In yet another foreign policy success this week, President Obama won commitments from Britain, France and Germany to provide 5,000 more troops to supplement the 21,000 new American forces that will sent to Afghanistan in a renewed effort to destroy Al Qaeda. Past foreign policy during the Bush Administration clearly lost the focus on Afghanistan when it started military action in Iraq.
A renewed effort to defeat Al Qaeda's bases in Afghanistan and Pakistan would prevent this terrorist organization from being able to send terrorists all over the world to create mayhem.
President Bush allowed his personal feelings to motivate his efforts to invade and occupy Iraq, however with the continued bases in Afghanistan and Pakistan to train and recruit new fighters, new insurgents only flowed into Iraq or other nations and created acts of senseless violence against civilians in public places. A focused effort to finally rid the world of this criminal organization would dramatically reduce worldwide terrorist violence as well make the U.S. much safer.
Not all of the 5,000 new NATO troops will be combat forces. Many will be trainers who will train Afghan troops to be able to defend their own nation as part of the new Obama policy is to raise up a credible new Afghan military. Afghanistan is a very primitive and backward nation with little real development, however building a credible military is a vital key to this nation's future success. However, there have been some recent bad signs of the Karzai government bending to social demands of the Taliban such as harassing or arresting TV station managers on flimsy morals charges such as showing women in Western dress dancing on TV. If the Karzai government continues to bend to Taliban social demands, then it means that that the Taliban and Al Qaeda actually remain as the strongest political and social forces in the nation. On the other hand, one of the few liberalizations by the Taliban is stop measuring the beards of men.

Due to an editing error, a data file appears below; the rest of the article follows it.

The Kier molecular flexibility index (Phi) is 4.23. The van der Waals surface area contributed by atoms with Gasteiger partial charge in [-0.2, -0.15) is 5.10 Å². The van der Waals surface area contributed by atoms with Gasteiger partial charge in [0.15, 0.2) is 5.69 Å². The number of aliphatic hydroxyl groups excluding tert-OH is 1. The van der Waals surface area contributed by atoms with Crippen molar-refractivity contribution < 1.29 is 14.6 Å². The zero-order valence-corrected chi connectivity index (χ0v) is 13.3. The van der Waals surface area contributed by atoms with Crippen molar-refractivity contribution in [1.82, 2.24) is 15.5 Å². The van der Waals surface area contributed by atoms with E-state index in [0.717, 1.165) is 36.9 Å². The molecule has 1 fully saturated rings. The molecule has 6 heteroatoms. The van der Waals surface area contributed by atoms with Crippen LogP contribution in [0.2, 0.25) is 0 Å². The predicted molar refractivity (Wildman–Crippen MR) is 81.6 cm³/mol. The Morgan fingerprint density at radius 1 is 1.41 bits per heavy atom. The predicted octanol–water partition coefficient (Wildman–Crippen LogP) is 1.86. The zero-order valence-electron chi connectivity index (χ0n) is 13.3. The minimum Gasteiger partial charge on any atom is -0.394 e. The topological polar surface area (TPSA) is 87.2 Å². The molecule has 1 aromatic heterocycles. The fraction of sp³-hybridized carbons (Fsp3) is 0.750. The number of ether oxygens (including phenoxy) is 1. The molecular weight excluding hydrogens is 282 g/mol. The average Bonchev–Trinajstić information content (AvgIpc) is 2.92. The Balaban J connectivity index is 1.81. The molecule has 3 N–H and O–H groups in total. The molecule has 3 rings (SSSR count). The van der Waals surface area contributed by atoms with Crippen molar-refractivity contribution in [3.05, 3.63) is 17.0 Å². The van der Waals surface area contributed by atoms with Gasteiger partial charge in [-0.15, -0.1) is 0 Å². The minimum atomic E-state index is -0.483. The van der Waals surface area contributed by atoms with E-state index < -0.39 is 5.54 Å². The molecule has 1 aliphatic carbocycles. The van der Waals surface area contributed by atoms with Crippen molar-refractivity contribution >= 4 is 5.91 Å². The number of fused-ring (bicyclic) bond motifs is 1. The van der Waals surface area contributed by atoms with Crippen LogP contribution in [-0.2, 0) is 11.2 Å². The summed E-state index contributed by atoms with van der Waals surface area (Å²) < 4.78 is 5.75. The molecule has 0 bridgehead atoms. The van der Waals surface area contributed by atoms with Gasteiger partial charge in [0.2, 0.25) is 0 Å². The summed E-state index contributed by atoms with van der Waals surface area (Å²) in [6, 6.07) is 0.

Part of the problem with the Bush Iraq War policy is that it hurt world support for foreign policy to defeat Al Qaeda. Changing American administrations as well the successful appearance by President Obama in the G20 Summit all helped to clear the air enough to create a second chance for this new effort to refocus the effort on Afghanistan.
Sadly, social life for most Afghanistan women remains very bad because of the backward society of Afghanistan and unwanted arranged marriages. Young women are routinely attacked by Taliban thugs for attempting to get an education in Afghanistan in the few schools that exist to educate girls. Life is so bad for so many young women in this country that many prefer to set themselves on fire in an attempt to kill themselves to protest their oppression in this society. Many women fail in this attempt to kill themselves, and spend the rest of their lives as horribly disfigured burn victims with little value as a woman in this society or a male to provide them a living, creating an entire class of oppressed and poverty stricken disabled women. Socially, Afghanistan is one of the worst nations on Earth, yet militant fighters will continue to emerge to defend this bad social social system. After the 1979 invasion of Afghanistan, the Soviets failed to make this a godless and secular state and modernize it, and the U.S. and NATO still struggle in a society with primitive social values and primitive religious views. Afghanistan is nearly stone age state and very difficult to modernize.
The Obama policy in Afghanistan really needs to not only defeat Al Qaeda and the Taliban, but needs to socially improve the backward conditions in a very poor nation where many don't like life in Afghanistan, yet will fight to their death to defend socially backward customs and a religious system that holds women in great oppression so much that suicide by fire looks a good alternative by comparison to many. Afghanistan is a sad nation of many tears.
Changing the social environment and culture of Afghanistan is a difficult problem that continues to fuel new fighters for the Taliban and Al Qaeda. And how to change this culture that fuels these religious fighters remains as a very difficult question.
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